Verse 10 is a great example of the prophet Jeremiah’s task of meaning making, i.e. giving the people, as the contemporary “prophet” U2 says so beautifully in their song, “Moment of Surrender,” “vision over visibility.” Kathleen O’Connor writes that through these formulized accounts of breaking/building; uprooting/planting and scattering/gathering that occurs throughout the book of Jeremiah, the chaos of war and its effects is captured into a standardized narrative that bestows some kind of order upon the chaotic events caused by the Babylonian invasion which may help the survivors of trauma to gain control over what has happened to them.2

The lectionary text for today also chooses to read a second text, i.e., the temple sermon in Jeremiah 7:1-10 together with the call narrative of Jeremiah. This temple sermon is interesting as it continues the theme of divine presence that featured so prominently in Jeremiah 1. However, in an ironic fashion, the promise of divine presence that was so important for Israel is turned on its head. So Jeremiah 7:1-10 challenges the idea that is found in many of the hymns of Israel: God is in his temple so we are safe. For instance in Psalm 48, the idea is found that God’s presence in the temple of Jerusalem is like a kind of protective shield over Jerusalem that makes her invincible (cf. also the temple liturgies in Psalms 15 and 24).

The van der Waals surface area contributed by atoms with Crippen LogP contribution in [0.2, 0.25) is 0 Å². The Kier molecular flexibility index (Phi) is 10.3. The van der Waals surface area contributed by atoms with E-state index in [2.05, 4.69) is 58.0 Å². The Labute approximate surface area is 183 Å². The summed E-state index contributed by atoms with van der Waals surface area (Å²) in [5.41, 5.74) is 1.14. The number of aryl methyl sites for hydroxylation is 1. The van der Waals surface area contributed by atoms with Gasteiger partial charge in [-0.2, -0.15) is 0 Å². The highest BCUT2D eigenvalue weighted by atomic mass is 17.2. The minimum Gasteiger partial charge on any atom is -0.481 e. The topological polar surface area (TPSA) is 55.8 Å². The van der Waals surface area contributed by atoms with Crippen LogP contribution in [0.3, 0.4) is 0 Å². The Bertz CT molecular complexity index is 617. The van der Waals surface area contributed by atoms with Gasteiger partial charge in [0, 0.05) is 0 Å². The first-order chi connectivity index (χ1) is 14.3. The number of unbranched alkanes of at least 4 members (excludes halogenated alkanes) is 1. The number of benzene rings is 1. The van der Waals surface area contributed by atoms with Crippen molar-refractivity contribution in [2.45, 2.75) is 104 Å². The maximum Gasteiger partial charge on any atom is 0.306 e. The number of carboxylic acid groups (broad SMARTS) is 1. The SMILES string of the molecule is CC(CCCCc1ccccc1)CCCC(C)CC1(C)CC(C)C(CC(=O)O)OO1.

Jeremiah is faced with the reality that the temple and the city is not invincible as evident in the devastating Babylonian attacks that three times invaded Jerusalem and in 587 BCE destroyed the temple. Dealing with this loss, the prophet warns against an uncritical claiming of the promise of God’s presence for one’s own sake. God is not a security blanket, nor can God be used like an amulet or magic wand to ward off danger.